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PNB Nutcracker

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I just received this press release from PNB about how there will be live choruses in the lobby for "Nutcracker" performances:

SEATTLE, WA — McCaw Hall will be alive with the sound of music, as a dozen area high school ensembles serenade audiences arriving for performances of Pacific Northwest Ballet’s acclaimed Stowell/Sendak Nutcracker. In all, 24 performances of PNB’s Nutcracker will feature free, live lobby entertainment.

PNB started inviting high school choirs two years ago, and the program has been a great success, with wonderfully positive response from patrons and participants alike, so it has now become a PNB Nutcracker tradition. “The singers create such a festive holiday atmosphere in McCaw Hall for our audiences, and it’s a fantastic experience for the students,” says John Tangeman, PNB Manager of Audience Services. “We look forward to welcoming them back this year!”

Vocal performances kick off on opening night with the North Kitsap High School Dramatic Arts Club’s cast members of “Much Ado About Nothing” (but dressed in “White Christmas” costumes) serenading guests with a selection of holiday songs. School ensembles from as far as Tumwater and Port Townsend are scheduled to perform. Other musical groups providing music during the run of Nutcracker include the renowned Dickens Carolers, as well as several groups competing in the popular Figgy Pudding Street Corner Caroling Competition. See performance schedule, below, for the full line-up.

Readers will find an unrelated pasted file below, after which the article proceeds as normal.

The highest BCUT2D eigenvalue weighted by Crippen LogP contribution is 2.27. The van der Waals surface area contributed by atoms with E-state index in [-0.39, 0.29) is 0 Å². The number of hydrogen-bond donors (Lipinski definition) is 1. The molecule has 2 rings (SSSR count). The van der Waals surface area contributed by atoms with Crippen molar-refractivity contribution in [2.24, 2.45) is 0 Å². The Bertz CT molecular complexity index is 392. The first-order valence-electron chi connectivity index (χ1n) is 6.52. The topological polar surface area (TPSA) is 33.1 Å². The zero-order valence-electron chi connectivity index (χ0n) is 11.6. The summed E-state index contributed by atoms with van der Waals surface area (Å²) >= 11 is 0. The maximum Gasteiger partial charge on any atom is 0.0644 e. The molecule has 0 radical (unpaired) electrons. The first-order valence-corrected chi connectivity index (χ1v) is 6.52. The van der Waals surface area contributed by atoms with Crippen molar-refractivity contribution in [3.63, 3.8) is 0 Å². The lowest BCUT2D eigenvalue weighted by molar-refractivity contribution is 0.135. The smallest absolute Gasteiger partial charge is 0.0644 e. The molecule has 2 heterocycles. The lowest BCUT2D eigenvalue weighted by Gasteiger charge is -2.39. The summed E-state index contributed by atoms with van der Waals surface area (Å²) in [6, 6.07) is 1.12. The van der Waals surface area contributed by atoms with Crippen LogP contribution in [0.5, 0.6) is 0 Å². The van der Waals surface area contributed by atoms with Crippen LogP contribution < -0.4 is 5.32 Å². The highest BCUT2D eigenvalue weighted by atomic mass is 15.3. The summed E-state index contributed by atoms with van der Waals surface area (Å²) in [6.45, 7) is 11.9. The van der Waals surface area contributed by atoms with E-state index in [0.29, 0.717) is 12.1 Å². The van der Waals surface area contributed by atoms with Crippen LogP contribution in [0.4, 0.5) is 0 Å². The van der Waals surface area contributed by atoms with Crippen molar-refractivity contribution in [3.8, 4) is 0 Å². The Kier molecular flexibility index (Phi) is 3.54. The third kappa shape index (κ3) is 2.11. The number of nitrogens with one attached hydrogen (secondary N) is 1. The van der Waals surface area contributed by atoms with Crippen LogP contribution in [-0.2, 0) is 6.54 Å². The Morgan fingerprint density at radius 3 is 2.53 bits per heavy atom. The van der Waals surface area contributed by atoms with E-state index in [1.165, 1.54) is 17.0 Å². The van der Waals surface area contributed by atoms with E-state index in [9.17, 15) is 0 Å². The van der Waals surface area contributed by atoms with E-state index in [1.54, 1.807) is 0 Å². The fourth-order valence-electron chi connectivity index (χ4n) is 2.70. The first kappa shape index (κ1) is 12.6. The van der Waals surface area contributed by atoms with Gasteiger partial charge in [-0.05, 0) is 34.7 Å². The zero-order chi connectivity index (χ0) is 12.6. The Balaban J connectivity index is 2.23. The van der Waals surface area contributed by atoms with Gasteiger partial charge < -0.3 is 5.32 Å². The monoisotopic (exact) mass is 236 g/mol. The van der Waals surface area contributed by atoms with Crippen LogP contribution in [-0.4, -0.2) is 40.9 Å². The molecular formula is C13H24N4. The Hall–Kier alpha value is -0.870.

Pacific Northwest Ballet’s acclaimed Stowell/Sendak Nutcracker – the Northwest’s most cherished holiday tradition – runs for 36 performances November 25thru December 27. Tickets may be purchased by calling the PNB Box Office at 206.441.2424, online at PNB.org, or in person at the PNB Box Office at 301 Mercer St. A limited selection of Nutcracker tickets is also available thru Ticketmaster, 800.745.3000 or online at ticketmaster.com. No other ticket outlets are authorized to sell PNB Nutcracker tickets.